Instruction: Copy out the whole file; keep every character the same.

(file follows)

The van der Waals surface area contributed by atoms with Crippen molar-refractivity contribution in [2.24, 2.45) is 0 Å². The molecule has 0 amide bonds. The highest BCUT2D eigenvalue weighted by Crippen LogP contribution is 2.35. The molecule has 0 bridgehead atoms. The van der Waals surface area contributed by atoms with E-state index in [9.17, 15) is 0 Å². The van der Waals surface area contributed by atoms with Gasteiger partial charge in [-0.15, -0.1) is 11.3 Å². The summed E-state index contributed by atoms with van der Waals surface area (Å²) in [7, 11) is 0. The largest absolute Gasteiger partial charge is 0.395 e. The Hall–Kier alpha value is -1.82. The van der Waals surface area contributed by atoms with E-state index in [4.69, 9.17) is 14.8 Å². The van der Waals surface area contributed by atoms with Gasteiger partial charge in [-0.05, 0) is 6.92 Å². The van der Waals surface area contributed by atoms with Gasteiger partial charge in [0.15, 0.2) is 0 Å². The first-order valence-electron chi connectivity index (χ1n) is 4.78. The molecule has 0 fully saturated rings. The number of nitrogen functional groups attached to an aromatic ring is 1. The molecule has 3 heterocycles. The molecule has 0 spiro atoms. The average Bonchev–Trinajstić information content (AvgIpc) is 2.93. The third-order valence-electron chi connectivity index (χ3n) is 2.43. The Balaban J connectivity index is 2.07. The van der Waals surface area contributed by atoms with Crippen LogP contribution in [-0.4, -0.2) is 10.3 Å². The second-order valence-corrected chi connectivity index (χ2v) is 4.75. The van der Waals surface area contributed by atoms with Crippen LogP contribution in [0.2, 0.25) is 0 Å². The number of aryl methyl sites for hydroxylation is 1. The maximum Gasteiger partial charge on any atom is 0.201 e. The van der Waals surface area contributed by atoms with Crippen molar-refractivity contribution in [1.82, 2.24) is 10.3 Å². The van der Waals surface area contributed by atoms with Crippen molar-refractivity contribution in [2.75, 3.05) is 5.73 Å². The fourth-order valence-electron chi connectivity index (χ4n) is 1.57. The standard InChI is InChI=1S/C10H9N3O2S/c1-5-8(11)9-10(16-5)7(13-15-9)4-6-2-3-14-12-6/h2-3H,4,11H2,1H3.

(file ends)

The van der Waals surface area contributed by atoms with Crippen molar-refractivity contribution in [2.24, 2.45) is 0 Å². The molecule has 0 amide bonds. The highest BCUT2D eigenvalue weighted by Crippen LogP contribution is 2.35. The molecule has 0 bridgehead atoms. The van der Waals surface area contributed by atoms with E-state index in [9.17, 15) is 0 Å². The van der Waals surface area contributed by atoms with Gasteiger partial charge in [-0.15, -0.1) is 11.3 Å². The summed E-state index contributed by atoms with van der Waals surface area (Å²) in [7, 11) is 0. The largest absolute Gasteiger partial charge is 0.395 e. The Hall–Kier alpha value is -1.82. The van der Waals surface area contributed by atoms with E-state index in [4.69, 9.17) is 14.8 Å². The van der Waals surface area contributed by atoms with Gasteiger partial charge in [-0.05, 0) is 6.92 Å². The van der Waals surface area contributed by atoms with Gasteiger partial charge in [0.15, 0.2) is 0 Å². The first-order valence-electron chi connectivity index (χ1n) is 4.78. The molecule has 0 fully saturated rings. The number of nitrogen functional groups attached to an aromatic ring is 1. The molecule has 3 heterocycles. The molecule has 0 spiro atoms. The average Bonchev–Trinajstić information content (AvgIpc) is 2.93. The third-order valence-electron chi connectivity index (χ3n) is 2.43. The Balaban J connectivity index is 2.07. The van der Waals surface area contributed by atoms with Crippen LogP contribution in [-0.4, -0.2) is 10.3 Å². The second-order valence-corrected chi connectivity index (χ2v) is 4.75. The van der Waals surface area contributed by atoms with Crippen LogP contribution in [0.2, 0.25) is 0 Å². The number of aryl methyl sites for hydroxylation is 1. The maximum Gasteiger partial charge on any atom is 0.201 e. The van der Waals surface area contributed by atoms with Crippen molar-refractivity contribution in [1.82, 2.24) is 10.3 Å². The van der Waals surface area contributed by atoms with Crippen molar-refractivity contribution in [2.75, 3.05) is 5.73 Å². The fourth-order valence-electron chi connectivity index (χ4n) is 1.57. The standard InChI is InChI=1S/C10H9N3O2S/c1-5-8(11)9-10(16-5)7(13-15-9)4-6-2-3-14-12-6/h2-3H,4,11H2,1H3.